FLORHAM PARK, N.J. (AP) — Joe Douglas stepped to the podium with a big smile — and plenty of pressure.
The new general manager of the New York Jets is a burly, bearded symbol of hope for a franchise desperate to find its way back to respectability.
The 42-year-old Douglas paid his dues for years as an assistant in the front offices in Baltimore, Chicago and Philadelphia. He’s now the main man for the first time, and he assured Jets fans that he’s more than up to the task.
“You’re getting a general manager that is a relentless worker,” Douglas said Tuesday during his introductory news conference at the team’s facility. “Someone that understands a winning culture. Someone that is going to strive to put a product on the field each Sunday that competes for greatness and that I hope will make you proud.”
Douglas’ hiring last Friday night marked the end of a tumultuous offseason stretch for the Jets, who stunningly fired Mike Maccagnan last month — only weeks after he oversaw the team’s draft, spent big bucks in free agency and played a key role in hiring Adam Gase as coach to replace Todd Bowles.
The timing was odd, and the Jets were criticized by some for appearing to lack focus and direction.
Now, they have Douglas and Gase, who built what the GM called “a special bond” during a stint with the Bears and can’t wait to turn things around in New York.
The Jets haven’t made the playoffs since the 2010 season, when Mike Tannenbaum was the GM and Rex Ryan the coach. New York is now on its third GM and second coach since the franchise finished one win away from getting to the Super Bowl — in which it hasn’t appeared since 1969.
“Simply stated, Joe is the right person at the right time who our fan base will get to know and love,” team chairman and CEO Christopher Johnson said. “I feel that we now have the right people in charge of our football operations.”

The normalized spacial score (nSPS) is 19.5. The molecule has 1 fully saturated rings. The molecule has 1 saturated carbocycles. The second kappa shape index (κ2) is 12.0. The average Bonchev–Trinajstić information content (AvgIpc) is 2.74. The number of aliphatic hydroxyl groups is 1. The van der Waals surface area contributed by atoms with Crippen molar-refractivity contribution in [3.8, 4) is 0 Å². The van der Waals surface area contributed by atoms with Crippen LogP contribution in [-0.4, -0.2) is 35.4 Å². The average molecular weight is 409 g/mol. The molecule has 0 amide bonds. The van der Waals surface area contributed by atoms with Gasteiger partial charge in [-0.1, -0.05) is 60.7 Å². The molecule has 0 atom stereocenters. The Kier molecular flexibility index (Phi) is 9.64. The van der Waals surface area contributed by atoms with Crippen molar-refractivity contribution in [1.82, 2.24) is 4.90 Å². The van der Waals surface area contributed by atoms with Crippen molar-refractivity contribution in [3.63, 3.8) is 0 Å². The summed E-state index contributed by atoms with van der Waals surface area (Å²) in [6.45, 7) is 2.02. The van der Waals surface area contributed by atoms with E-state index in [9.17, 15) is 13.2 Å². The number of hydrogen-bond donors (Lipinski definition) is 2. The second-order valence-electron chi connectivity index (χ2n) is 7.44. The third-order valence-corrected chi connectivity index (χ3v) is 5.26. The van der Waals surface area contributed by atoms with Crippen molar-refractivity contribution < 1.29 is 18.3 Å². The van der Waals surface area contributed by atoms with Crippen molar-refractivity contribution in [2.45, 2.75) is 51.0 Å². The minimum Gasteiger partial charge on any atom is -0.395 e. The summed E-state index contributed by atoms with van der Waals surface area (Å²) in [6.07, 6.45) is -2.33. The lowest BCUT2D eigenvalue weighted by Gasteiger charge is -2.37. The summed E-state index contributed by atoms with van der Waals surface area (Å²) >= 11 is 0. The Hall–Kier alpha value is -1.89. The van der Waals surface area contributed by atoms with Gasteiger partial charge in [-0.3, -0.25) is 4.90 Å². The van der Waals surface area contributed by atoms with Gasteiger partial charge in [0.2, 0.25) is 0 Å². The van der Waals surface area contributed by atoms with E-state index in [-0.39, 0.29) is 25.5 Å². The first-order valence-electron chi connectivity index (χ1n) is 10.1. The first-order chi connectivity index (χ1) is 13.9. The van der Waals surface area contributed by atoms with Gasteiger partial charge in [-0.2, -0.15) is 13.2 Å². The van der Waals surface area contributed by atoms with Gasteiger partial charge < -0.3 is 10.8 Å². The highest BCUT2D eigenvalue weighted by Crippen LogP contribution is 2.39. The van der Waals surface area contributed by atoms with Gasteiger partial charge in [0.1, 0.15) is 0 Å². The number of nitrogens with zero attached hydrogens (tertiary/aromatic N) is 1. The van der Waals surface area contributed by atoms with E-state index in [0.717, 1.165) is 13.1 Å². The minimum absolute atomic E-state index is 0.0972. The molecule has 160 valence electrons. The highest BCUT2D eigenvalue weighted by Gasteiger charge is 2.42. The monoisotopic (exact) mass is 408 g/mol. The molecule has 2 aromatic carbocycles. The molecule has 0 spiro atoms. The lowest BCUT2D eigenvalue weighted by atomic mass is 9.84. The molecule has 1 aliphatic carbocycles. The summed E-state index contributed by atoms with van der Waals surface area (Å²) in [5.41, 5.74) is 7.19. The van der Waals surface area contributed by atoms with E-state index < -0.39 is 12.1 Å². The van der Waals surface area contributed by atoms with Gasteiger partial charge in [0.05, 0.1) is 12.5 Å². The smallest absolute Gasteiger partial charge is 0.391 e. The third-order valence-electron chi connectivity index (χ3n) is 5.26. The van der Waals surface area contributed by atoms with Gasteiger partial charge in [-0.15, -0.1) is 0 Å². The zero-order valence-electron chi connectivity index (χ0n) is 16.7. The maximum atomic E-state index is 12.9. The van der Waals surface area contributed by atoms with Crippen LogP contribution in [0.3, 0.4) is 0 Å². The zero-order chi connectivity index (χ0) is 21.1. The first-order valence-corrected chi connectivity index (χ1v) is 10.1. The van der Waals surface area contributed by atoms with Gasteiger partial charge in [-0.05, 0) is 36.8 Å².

Douglas didn’t make any bold proclamations or flashy guarantees, but acknowledged he’s stepping into a unique situation — mainly because he’s already got a franchise quarterback in Sam Darnold leading the way.
“There’s a lot of exciting pieces on this roster,” Douglas said, pointing out linebacker C.J. Mosley and running back Le’Veon Bell. “But it starts and stops with quarterbacks. It’s the most important position in all of professional sports.”
Darnold is entering his second NFL season and coming off an impressive season-ending stretch during which he threw six touchdown passes and just one interception while completing 64% of his throws in his final four games.
“I’ll say this: Building around a young quarterback, there was a sense of urgency in Philadelphia,” Douglas said, referring to the Eagles’ Carson Wentz. “We had a young quarterback and we wanted to put the pieces around him.
“I think there’s going to be that same urgency anywhere, but especially here with a young quarterback like Sam.”
Douglas will have control over the 53-man roster, and he and Gase will report directly to Johnson. The coach and GM aren’t concerned about any perceived potential conflicts where they might not be on the same page — something that apparently caused some friction between Gase and Maccagnan, although both insisted that wasn’t the case.
“We’re both competitors,” Gase said. “And we hate losing.”
Douglas and Gase spent only the 2015 season together in Chicago, but Douglas said he and Gase — then the Bears’ offensive coordinator — clicked instantly and recognized that they shared similar philosophies on building a winning program.
“His evaluation skills are unbelievable,” Gase said of Douglas. “Coaches trust him. Like, you don’t hear the squabbles because he does such a great job of evaluating players.”
Gase, known for having a high-energy personality on and off the field, thinks there’s already a comfort level between the two.
“He’s such an easy guy to connect with,” Gase said. “He probably likes my insanity a little bit.”
After Johnson told Gase last Friday night that he decided to hire Douglas, the coach quickly reached out to his old buddy — a few times.
“It was, ‘When are you coming up? When are you coming up?'” Gase said.
Douglas reiterated that he learned collaboration between the front office, scouts and coaches is the way to be successful, first in Baltimore under Ozzie Newsome and then in Philadelphia under Howie Roseman.
There were reports that Douglas was going back-and-forth during the interview process, trying to decide whether to stay with the Eagles or join the Jets.
“I would say that if there were serious reservations, I wouldn’t be here answering the questions that I’m answering,” Douglas said. “We had the interview (last) Sunday and then had multiple discussions up until Friday night that led to me being here.”
Douglas said he would spend the rest of this week getting together with the coaching staff to go over the roster, check out the remaining practices and begin to put his front-office staff together.
And then, they’ll prepare for the season.
“This is a game of wills,” Douglas said. “And we’re going to try to build a team that can impose its will on other teams.”
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